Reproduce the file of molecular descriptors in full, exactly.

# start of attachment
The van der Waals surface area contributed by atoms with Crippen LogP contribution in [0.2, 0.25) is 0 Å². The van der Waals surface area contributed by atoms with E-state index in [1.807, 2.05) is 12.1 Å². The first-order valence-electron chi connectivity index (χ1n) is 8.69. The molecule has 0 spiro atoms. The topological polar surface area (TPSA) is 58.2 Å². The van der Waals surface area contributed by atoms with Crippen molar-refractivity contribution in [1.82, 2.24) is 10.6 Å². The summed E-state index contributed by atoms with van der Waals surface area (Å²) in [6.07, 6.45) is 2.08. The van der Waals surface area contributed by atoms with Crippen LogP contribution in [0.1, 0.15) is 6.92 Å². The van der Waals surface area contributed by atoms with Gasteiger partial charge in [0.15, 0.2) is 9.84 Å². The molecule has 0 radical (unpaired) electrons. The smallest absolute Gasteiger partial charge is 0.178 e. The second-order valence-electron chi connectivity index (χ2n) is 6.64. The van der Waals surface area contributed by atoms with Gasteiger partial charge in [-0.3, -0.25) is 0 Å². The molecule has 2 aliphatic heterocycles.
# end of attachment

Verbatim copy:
The van der Waals surface area contributed by atoms with Crippen LogP contribution in [0.2, 0.25) is 0 Å². The van der Waals surface area contributed by atoms with E-state index in [1.807, 2.05) is 12.1 Å². The first-order valence-electron chi connectivity index (χ1n) is 8.69. The molecule has 0 spiro atoms. The topological polar surface area (TPSA) is 58.2 Å². The van der Waals surface area contributed by atoms with Crippen molar-refractivity contribution in [1.82, 2.24) is 10.6 Å². The summed E-state index contributed by atoms with van der Waals surface area (Å²) in [6.07, 6.45) is 2.08. The van der Waals surface area contributed by atoms with Crippen LogP contribution in [0.1, 0.15) is 6.92 Å². The van der Waals surface area contributed by atoms with Gasteiger partial charge in [0.15, 0.2) is 9.84 Å². The molecule has 0 radical (unpaired) electrons. The smallest absolute Gasteiger partial charge is 0.178 e. The second-order valence-electron chi connectivity index (χ2n) is 6.64. The van der Waals surface area contributed by atoms with Gasteiger partial charge in [-0.3, -0.25) is 0 Å². The molecule has 2 aliphatic heterocycles.